Will Treasury Secretary Tim Geithner give the negotiators more time by juggling the cash flow until after the Labor Day recess (which follows the Memorial Day recess and the all-important July 4 recess)?
Will the Senate’s bipartisan “Gang of Six” produce its long-awaited long-term budget blueprint to bring the deficit under control?
I don’t know about you, but the prospect of an endless summer of budget posturing and brinksmanship is probably more than I can take. Can’t we just hand this whole thing over to the Navy SEALs?
Imagine it: The unmarked choppers flying in low over the Mall. The guys in black rapelling down the Capitol dome. Members of the budget committees rounded up from their chambers, and from their hideaways, dragged into Statuary Hall and subjected to “intense interrogation techniques.” President Obama and the National Economic Council watching it all in real time from the White House Situation Room. And then, in less time than it takes the Senate clerk to complete a quorum call, the politicians crack and agree to a budget compromise. Geronimo, baby.
The “intelligence” work for this operation has already been done, most recently by the bipartisan deficit commission. Given the political and economic realities, it’s pretty clear how it’s going to play out:
Federal spending will decline to 22 percent of GDP at full employment. That reflects the historical average of 20.6 percent, plus an increase to reflect the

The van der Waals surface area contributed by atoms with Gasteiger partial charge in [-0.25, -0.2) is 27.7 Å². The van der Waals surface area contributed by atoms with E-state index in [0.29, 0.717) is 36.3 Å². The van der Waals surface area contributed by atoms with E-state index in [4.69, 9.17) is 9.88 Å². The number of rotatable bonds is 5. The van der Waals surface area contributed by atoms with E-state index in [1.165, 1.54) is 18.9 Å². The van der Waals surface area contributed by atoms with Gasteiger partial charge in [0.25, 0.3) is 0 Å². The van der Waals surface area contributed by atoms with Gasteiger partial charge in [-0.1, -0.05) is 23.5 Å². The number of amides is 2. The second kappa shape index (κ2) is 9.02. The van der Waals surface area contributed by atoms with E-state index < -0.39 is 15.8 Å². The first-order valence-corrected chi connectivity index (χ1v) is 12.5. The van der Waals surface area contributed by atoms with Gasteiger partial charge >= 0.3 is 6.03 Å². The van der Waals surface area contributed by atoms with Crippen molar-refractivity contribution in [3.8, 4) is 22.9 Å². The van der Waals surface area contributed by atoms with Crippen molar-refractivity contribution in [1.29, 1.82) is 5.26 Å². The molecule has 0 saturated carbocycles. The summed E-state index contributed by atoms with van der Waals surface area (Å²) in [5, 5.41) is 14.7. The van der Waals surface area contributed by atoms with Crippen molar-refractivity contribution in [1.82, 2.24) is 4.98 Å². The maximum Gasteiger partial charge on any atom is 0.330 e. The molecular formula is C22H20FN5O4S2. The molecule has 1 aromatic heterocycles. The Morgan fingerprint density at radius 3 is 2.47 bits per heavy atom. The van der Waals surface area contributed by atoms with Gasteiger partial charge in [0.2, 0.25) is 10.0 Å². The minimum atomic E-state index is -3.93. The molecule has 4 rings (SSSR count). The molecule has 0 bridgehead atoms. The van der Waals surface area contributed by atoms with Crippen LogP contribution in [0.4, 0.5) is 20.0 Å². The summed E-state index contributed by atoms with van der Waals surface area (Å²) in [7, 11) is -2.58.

demographic reality of an aging population.
To get there, the burden will be evenly split between revenue increases and tax cuts in the early years, shifting gradually to three dollars of spending cuts (including reduced interest payments) for every dollar of revenue increases as long-term entitlement spending is contained.
On expenditures, investment spending will be budgeted separately and rise even as consumption spending falls. Discretionary spending cuts will be split evenly between domestic and national security. Social Security will be returned to long-term actuarial balance through a combination of progressive reductions to the cost-of-living formula, increases in the cap on income subject to the payroll tax and very gradual increases in the retirement age. Medicare and Medicaid spending will be capped at a growth rate of GDP plus 1 percent per year per average beneficiary. Cuts would take effect automatically if Congress fails to act.
On taxes, the top marginal earned rate of 35 percent will be left in place, but limits on deductions will increase revenue from taxpayers who itemize. The corporate rate will be reduced to 25 percent, and then only for profit earned in the United States, but elimination of deductions and loopholes will raise more money for the government, not less. Revenue from a modest new carbon tax, along with existing fuel taxes, will finance public infrastructure spending through an independent infrastructure bank.